The Human Freelancer

Happy and honest self-employment for conscientious newcomers

Select Page

Have you ever tried dating? I graced a clutch of vaguely romantic interludes in my mid-twenties, most of which concluded with an exasperated “Are you taking the piss? I can’t work out when you’re being serious or not!” for some reason I’ll never understand.

Yet the contemporary metropolitan date offers us a convenient analogy for how you should communicate with client. Fuck knows why. I was just ambushed by the idea when I was planning a new section for my ongoing talks to students at Leeds Universities about how to be a happy, honest freelancer. Specifically, Leeds Beckett University have asked me to suggest tips on how best to communicate with clients.

Anyway, bear with me on this one. Let’s see where this analogy takes us.

Will this person skin me?

The first date is all about proving you’re not a psychopath who’ll make a kite out of your date’s skin, or otherwise ruin their life. By ‘first date’ I mean a preliminary meeting with a client, often just a simple telephone enquiry or a chat over a coffee.

The secret to a good date is to ask questions, learn about one another and be courteous. This not only helps you discover whether you’re compatible, it comes in useful later when you get down to business, because you know one another’s likes and dislikes.

Sometimes just turning up and acting normal is enough to win you a revisit. I’m not suggesting some people are ‘easy’, it’s just that there are a lot of charlatans out there lowering the standards. If you’re affable and trusting then that counts for a lot – people can pick up on that and it really endears you to them and puts their mind at rest.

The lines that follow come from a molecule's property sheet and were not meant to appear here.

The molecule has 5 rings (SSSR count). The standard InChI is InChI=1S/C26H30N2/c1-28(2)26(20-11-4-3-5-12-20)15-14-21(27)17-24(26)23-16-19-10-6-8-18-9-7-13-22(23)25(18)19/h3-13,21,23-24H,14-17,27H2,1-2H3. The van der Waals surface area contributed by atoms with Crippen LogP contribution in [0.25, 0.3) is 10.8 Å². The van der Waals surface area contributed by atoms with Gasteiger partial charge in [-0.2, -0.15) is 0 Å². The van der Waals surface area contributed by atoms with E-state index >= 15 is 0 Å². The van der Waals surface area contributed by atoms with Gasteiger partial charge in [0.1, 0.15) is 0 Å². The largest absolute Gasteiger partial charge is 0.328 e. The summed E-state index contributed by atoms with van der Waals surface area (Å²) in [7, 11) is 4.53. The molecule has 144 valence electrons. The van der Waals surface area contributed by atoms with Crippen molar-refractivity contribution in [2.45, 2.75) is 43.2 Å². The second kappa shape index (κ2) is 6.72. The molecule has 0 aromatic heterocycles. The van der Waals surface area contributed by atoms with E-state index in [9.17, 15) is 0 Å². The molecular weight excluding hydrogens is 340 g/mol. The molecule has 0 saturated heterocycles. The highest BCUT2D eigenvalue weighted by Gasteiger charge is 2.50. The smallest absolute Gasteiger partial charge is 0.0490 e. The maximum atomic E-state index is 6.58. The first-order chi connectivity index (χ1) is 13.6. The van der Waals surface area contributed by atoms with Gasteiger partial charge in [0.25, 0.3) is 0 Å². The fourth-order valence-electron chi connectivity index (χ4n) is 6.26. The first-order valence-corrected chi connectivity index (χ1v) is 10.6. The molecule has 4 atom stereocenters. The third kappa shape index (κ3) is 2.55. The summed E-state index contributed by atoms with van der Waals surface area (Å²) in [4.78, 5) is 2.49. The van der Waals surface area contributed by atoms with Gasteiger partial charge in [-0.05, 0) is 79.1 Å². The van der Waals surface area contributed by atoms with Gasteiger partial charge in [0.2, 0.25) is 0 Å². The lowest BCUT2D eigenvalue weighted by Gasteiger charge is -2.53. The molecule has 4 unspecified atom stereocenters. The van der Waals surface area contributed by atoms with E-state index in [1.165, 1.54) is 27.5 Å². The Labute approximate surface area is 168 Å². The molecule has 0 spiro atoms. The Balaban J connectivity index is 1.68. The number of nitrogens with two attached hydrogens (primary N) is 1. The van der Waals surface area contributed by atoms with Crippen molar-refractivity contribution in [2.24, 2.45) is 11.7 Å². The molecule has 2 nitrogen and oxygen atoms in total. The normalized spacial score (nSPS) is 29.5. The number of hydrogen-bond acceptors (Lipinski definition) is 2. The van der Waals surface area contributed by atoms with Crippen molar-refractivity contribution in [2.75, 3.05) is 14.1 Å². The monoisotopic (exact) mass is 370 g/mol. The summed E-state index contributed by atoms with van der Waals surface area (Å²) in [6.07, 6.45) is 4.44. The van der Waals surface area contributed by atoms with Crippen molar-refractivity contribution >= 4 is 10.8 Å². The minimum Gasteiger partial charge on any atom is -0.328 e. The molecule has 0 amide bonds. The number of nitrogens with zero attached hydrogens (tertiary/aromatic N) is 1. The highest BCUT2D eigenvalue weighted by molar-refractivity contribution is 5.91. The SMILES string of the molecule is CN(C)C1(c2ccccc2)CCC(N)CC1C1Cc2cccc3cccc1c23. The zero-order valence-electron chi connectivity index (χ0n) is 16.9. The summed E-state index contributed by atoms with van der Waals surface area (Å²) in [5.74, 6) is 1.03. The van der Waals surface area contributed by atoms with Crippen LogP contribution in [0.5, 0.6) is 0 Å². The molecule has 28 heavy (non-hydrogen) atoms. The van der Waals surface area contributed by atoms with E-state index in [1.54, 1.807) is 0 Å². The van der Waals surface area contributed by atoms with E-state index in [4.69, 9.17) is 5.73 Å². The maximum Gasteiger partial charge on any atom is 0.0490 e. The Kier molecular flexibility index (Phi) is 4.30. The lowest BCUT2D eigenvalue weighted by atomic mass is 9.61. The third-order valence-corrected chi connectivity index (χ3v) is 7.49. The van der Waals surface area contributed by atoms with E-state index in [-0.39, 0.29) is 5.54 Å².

The best kind of first date though is fun, filled with friendly exchanges between like-minded folk. Some say it’s like you already know the other person, because you realise you have lots in common, complimentary characteristics and similar expectations about what you want out of life (because there is no distinction between life and work, remember?).

And this does happen with clients some time – that little voice tells you they’re the one, so listen to it. It’s the same little voice that tells you this person is going to stretch you like a Victorian pocket.

Boom!

Humour is humanity’s bomb squad, defusing tension and making people feel safe. And deploying them in the context of your first ‘date’ with a client is certainly appropriate. If you have an intelligent sense of humour, then use it. Because humour breaks down barriers between strangers, quickly.

Genuine, universal humour has good timing though, so a word of warning: if you’re the type of person who enjoys winding people up ‘for a laugh’ or relishes practical jokes at the expense of others – don’t even try.

That isn’t a sense of humour. Sadly, you’re just a bit of a wanker.

OK, I like this person; I want them inside me

Date two, three or four, if you play your cards right (and aren’t too much of a slag), is when you get down to business. It might be your first time at a client’s site or when you first put your heads together to begin work.